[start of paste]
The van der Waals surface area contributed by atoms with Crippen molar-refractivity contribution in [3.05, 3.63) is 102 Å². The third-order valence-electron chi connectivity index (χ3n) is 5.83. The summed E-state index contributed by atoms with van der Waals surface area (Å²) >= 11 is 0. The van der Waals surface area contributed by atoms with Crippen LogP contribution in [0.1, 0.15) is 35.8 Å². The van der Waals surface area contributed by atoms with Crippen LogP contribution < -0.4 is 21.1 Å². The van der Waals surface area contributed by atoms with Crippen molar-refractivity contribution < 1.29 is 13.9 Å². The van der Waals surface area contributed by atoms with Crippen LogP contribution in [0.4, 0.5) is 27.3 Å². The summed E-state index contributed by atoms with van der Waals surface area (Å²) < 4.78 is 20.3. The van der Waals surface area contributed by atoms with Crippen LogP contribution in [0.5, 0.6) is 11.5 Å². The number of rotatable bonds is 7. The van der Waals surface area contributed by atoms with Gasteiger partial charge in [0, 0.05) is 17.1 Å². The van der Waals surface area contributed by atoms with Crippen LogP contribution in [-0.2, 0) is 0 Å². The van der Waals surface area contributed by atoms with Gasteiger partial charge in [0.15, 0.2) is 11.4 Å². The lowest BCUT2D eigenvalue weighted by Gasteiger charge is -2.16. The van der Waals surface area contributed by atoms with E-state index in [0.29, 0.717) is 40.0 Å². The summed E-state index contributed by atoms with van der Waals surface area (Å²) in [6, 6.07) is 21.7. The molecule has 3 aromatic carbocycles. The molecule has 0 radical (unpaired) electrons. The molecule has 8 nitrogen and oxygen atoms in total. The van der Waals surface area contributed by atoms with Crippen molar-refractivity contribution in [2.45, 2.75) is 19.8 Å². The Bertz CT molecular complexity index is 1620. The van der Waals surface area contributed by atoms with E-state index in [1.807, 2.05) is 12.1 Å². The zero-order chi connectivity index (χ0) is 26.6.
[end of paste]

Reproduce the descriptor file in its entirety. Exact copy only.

The van der Waals surface area contributed by atoms with Crippen molar-refractivity contribution in [3.05, 3.63) is 102 Å². The third-order valence-electron chi connectivity index (χ3n) is 5.83. The summed E-state index contributed by atoms with van der Waals surface area (Å²) >= 11 is 0. The van der Waals surface area contributed by atoms with Crippen LogP contribution in [0.1, 0.15) is 35.8 Å². The van der Waals surface area contributed by atoms with Crippen LogP contribution < -0.4 is 21.1 Å². The van der Waals surface area contributed by atoms with Crippen molar-refractivity contribution < 1.29 is 13.9 Å². The van der Waals surface area contributed by atoms with Crippen LogP contribution in [0.4, 0.5) is 27.3 Å². The summed E-state index contributed by atoms with van der Waals surface area (Å²) < 4.78 is 20.3. The van der Waals surface area contributed by atoms with Crippen LogP contribution in [0.5, 0.6) is 11.5 Å². The number of rotatable bonds is 7. The van der Waals surface area contributed by atoms with Gasteiger partial charge in [0, 0.05) is 17.1 Å². The van der Waals surface area contributed by atoms with Crippen LogP contribution in [-0.2, 0) is 0 Å². The van der Waals surface area contributed by atoms with Gasteiger partial charge in [0.15, 0.2) is 11.4 Å². The lowest BCUT2D eigenvalue weighted by Gasteiger charge is -2.16. The van der Waals surface area contributed by atoms with E-state index in [0.29, 0.717) is 40.0 Å². The summed E-state index contributed by atoms with van der Waals surface area (Å²) in [6, 6.07) is 21.7. The molecule has 3 aromatic carbocycles. The molecule has 0 radical (unpaired) electrons. The molecule has 8 nitrogen and oxygen atoms in total. The van der Waals surface area contributed by atoms with Crippen molar-refractivity contribution in [2.45, 2.75) is 19.8 Å². The Bertz CT molecular complexity index is 1620. The van der Waals surface area contributed by atoms with E-state index in [1.807, 2.05) is 12.1 Å². The zero-order chi connectivity index (χ0) is 26.6.